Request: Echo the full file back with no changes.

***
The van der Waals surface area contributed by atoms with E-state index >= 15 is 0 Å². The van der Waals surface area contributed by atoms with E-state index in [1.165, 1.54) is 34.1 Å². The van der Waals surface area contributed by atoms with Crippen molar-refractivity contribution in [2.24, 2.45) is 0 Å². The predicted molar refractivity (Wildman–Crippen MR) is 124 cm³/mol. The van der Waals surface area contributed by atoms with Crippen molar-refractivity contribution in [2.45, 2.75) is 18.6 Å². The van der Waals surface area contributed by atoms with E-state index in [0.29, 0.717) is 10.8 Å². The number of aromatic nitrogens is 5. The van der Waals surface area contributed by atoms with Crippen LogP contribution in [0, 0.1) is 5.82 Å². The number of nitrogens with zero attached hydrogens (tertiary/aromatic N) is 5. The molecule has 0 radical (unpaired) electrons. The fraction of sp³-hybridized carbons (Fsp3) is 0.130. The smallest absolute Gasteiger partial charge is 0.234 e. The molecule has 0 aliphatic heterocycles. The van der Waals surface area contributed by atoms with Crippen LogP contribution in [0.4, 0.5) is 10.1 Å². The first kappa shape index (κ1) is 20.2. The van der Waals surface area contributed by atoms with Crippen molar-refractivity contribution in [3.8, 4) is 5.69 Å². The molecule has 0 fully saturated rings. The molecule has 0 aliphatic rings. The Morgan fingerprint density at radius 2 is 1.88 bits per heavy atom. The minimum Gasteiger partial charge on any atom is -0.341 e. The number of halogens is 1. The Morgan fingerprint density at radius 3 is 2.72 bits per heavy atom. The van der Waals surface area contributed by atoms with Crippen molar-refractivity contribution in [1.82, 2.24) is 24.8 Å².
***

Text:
The van der Waals surface area contributed by atoms with E-state index >= 15 is 0 Å². The van der Waals surface area contributed by atoms with E-state index in [1.165, 1.54) is 34.1 Å². The van der Waals surface area contributed by atoms with Crippen molar-refractivity contribution in [2.24, 2.45) is 0 Å². The predicted molar refractivity (Wildman–Crippen MR) is 124 cm³/mol. The van der Waals surface area contributed by atoms with Crippen molar-refractivity contribution in [2.45, 2.75) is 18.6 Å². The van der Waals surface area contributed by atoms with E-state index in [0.29, 0.717) is 10.8 Å². The number of aromatic nitrogens is 5. The van der Waals surface area contributed by atoms with Crippen LogP contribution in [0, 0.1) is 5.82 Å². The number of nitrogens with zero attached hydrogens (tertiary/aromatic N) is 5. The molecule has 0 radical (unpaired) electrons. The fraction of sp³-hybridized carbons (Fsp3) is 0.130. The smallest absolute Gasteiger partial charge is 0.234 e. The molecule has 0 aliphatic heterocycles. The van der Waals surface area contributed by atoms with Crippen LogP contribution in [0.4, 0.5) is 10.1 Å². The first kappa shape index (κ1) is 20.2. The van der Waals surface area contributed by atoms with Crippen molar-refractivity contribution in [3.8, 4) is 5.69 Å². The molecule has 0 fully saturated rings. The molecule has 0 aliphatic rings. The Morgan fingerprint density at radius 2 is 1.88 bits per heavy atom. The minimum Gasteiger partial charge on any atom is -0.341 e. The number of halogens is 1. The Morgan fingerprint density at radius 3 is 2.72 bits per heavy atom. The van der Waals surface area contributed by atoms with Crippen molar-refractivity contribution in [1.82, 2.24) is 24.8 Å².